Sunday, August 20, 2017

Jury reform may have a sympathetic ear in a genuine statesman

A few weeks ago, I met with Delegate Adams to talk about my ideas for jury reform.  For everyone who has been following my saga of jury reform for the last two years or so, yes, meeting with Delegate Adams is a big deal. 

I admit, I'm remiss on knowing who all of my elected officials are.  It's a good day for me if I remember my boss's name and can put that name to the right face.  Apparently Delegate Adams won the 2014 midterm elections since he assumed his current role in Jan 2015.  I vote in every election so most likely I voted for him because I didn't know anything about any of the candidates running that year and party line voting is what I usually do when I know nothing of the candidates on the ballot.

Not a drunk redneck, but still
a native Eastern Shore man

Now that I know who he is, please allow me to introduce him.

Delegate Adams is a born and raised Eastern Shore man.  That might explain why sitting down and talking with him in a Dunkin Donuts was so natural and easy.  He came in jeans and a nice shirt, nothing fancy.  Heck, if I weren't on my lunch break from work, I'd have no problem suggesting we go to the local bar and shoot some pool while we talked.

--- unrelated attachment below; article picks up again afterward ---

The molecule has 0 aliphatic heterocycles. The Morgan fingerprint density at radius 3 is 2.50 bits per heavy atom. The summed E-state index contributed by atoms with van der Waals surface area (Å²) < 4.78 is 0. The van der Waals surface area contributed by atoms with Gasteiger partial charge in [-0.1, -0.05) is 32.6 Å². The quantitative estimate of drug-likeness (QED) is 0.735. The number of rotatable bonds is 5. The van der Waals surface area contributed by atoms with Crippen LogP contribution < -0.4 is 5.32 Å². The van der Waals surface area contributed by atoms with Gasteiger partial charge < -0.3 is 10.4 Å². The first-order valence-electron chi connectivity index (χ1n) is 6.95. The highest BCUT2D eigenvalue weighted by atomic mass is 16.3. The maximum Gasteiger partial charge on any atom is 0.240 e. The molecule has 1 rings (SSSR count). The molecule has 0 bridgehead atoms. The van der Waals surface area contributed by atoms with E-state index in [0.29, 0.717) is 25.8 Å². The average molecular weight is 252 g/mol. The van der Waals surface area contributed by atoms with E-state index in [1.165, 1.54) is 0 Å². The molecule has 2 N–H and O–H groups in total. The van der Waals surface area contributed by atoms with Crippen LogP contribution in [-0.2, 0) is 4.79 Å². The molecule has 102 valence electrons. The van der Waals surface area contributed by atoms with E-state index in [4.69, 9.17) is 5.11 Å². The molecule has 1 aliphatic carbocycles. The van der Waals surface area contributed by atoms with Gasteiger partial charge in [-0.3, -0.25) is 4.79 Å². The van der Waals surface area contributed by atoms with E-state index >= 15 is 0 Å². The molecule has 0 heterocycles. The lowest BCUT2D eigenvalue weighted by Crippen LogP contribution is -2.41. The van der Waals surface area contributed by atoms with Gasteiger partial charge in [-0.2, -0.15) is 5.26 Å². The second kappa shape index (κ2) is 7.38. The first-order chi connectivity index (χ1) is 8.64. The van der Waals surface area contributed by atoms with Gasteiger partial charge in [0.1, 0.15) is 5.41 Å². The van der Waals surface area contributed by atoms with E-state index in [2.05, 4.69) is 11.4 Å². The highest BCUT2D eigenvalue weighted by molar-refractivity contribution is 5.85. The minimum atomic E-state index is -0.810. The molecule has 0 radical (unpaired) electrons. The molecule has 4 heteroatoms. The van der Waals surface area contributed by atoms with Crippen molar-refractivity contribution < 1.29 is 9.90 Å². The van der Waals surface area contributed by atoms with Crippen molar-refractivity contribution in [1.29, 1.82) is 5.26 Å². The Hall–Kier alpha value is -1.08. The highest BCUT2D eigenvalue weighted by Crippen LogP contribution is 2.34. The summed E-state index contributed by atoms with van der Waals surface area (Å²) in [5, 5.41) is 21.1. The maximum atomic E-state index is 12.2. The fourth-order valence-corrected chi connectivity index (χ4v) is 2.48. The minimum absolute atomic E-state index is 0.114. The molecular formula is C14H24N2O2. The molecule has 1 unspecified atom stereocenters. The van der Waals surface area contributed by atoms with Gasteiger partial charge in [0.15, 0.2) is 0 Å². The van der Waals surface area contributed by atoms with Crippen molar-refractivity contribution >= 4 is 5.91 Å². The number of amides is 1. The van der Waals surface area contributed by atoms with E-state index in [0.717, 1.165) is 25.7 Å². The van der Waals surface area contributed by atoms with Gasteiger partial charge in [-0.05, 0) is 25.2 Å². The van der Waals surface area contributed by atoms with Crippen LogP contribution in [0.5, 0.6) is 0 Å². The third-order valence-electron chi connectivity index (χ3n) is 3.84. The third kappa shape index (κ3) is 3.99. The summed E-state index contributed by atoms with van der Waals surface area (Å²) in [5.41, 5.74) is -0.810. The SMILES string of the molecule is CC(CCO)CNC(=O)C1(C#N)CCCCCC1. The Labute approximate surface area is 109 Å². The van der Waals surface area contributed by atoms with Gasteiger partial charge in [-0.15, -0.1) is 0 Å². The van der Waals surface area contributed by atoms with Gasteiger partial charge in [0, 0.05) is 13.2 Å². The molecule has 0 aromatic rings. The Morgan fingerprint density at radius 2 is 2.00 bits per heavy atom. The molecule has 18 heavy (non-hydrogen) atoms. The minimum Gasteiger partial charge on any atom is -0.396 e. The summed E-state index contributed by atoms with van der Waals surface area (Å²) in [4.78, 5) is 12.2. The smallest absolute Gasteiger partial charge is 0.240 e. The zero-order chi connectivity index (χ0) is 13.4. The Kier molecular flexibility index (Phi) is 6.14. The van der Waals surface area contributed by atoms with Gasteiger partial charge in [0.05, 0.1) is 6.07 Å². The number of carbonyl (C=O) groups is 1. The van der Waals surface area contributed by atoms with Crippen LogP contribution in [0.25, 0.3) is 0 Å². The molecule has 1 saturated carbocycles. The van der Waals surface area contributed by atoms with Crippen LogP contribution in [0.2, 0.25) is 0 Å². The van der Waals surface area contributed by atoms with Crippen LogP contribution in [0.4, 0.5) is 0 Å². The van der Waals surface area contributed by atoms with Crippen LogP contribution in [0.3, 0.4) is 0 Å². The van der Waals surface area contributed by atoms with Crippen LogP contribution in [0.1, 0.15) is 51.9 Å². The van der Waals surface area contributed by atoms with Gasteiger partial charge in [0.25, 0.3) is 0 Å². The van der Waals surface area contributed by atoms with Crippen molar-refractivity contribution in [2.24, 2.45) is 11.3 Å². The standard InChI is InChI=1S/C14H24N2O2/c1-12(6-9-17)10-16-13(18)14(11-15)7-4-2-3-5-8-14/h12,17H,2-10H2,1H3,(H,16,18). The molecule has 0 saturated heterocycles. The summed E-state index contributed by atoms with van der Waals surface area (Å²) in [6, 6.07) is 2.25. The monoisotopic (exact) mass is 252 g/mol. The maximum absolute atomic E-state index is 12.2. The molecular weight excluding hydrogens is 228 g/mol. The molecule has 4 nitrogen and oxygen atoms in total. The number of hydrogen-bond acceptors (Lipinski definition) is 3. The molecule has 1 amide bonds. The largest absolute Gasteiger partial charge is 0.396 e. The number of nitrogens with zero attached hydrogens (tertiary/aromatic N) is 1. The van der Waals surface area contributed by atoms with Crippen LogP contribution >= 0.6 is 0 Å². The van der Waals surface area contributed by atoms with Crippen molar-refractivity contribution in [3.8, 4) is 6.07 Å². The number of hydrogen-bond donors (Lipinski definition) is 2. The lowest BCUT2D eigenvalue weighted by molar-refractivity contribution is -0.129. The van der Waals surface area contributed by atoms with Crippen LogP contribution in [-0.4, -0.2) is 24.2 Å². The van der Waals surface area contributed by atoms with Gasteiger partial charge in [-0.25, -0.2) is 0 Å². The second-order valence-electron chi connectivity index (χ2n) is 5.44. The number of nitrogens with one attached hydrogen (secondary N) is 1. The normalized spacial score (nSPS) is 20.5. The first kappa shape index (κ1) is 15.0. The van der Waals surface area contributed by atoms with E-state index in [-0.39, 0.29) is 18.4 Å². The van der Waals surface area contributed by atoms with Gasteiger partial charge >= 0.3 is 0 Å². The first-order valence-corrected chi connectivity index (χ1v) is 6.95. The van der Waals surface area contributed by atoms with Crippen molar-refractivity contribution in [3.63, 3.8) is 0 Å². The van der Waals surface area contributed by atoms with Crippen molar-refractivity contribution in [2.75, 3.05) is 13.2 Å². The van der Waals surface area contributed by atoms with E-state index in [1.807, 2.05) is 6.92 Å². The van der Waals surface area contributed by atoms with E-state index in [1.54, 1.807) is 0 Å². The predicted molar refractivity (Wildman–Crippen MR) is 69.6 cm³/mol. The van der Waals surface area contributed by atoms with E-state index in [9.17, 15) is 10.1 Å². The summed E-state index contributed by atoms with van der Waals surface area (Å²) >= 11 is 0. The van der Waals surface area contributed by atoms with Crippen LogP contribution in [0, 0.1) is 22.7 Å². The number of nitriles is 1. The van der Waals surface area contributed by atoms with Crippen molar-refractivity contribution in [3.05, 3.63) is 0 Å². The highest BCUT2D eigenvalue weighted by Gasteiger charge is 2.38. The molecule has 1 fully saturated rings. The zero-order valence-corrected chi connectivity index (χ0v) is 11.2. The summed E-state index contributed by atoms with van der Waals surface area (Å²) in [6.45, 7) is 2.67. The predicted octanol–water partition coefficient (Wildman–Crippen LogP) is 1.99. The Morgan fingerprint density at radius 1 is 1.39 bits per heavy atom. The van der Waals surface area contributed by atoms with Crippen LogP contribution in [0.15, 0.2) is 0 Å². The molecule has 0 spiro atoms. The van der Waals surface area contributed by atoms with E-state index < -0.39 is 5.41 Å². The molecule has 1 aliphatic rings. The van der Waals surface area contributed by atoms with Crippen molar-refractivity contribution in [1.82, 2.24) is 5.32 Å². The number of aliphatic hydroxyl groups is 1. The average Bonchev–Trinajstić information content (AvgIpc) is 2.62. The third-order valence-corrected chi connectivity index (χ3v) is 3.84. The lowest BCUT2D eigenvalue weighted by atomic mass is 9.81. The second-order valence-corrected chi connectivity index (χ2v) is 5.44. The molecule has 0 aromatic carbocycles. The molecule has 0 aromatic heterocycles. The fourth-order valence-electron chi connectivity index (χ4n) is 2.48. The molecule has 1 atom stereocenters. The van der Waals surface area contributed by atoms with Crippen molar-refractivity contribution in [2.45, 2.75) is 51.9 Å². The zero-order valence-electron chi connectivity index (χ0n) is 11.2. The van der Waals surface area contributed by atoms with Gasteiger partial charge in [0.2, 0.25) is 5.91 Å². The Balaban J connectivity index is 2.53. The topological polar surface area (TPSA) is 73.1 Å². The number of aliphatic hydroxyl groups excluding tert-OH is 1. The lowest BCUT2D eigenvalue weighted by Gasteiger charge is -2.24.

He was a half hour late.  Now he could've made lame excuses or blamed his assistant for not entering the appointment correctly in his calendar, but he did none of that.  When he walked in the Dunkin Donuts, he shook my hand, introduced himself, sat down, and apologized for being late.  He pulled out his phone and showed the appointment as being entered correctly and apologized again saying that he usually meets people at the Dunkin Donuts on Nanticoke Road and he didn't read the appointment carefully to realize he was supposed to be on Tilghman Road.

Wow.  A politician who dresses like I do and accepts blame instead of passing the buck or making excuses.  Immediately, I felt like this was a man I could relate to.

He liked some of my ideas I had written and told me some probably wouldn't fly.  He obviously read my ideas because he talked about specific points I had made.  Then he asked me what I thought about increasing the per diem pay of fifteen dollars to like fifty, sixty, maybe seventy per day.   

"Would that help?" he asked.

Turns out, last year, as a freshman, he proposed raising the per diem pay for jurors.  From his testimony before the House, he proposed the bill in response to what his constituents told him.  You can view his testimony here.  (If the video does not start with the introduction of Delegate Adams, simply move the cursor to the 3:11:00 mark.)

Did he say constituents?  Whoa, that's me and you!

Ok, I got a little ahead of myself here.  When Delegate Adams talked about his proposal to raise the per diem, I heard it as a good start, but a lot more needs to be done.  My problem, of course, is that a nine to five employee is getting paid the per diem plus the day's pay from his or her company - and if the company isn't paying for the jury service, the employee always has a personal day available to take so that the week's paycheck isn't taking a hit.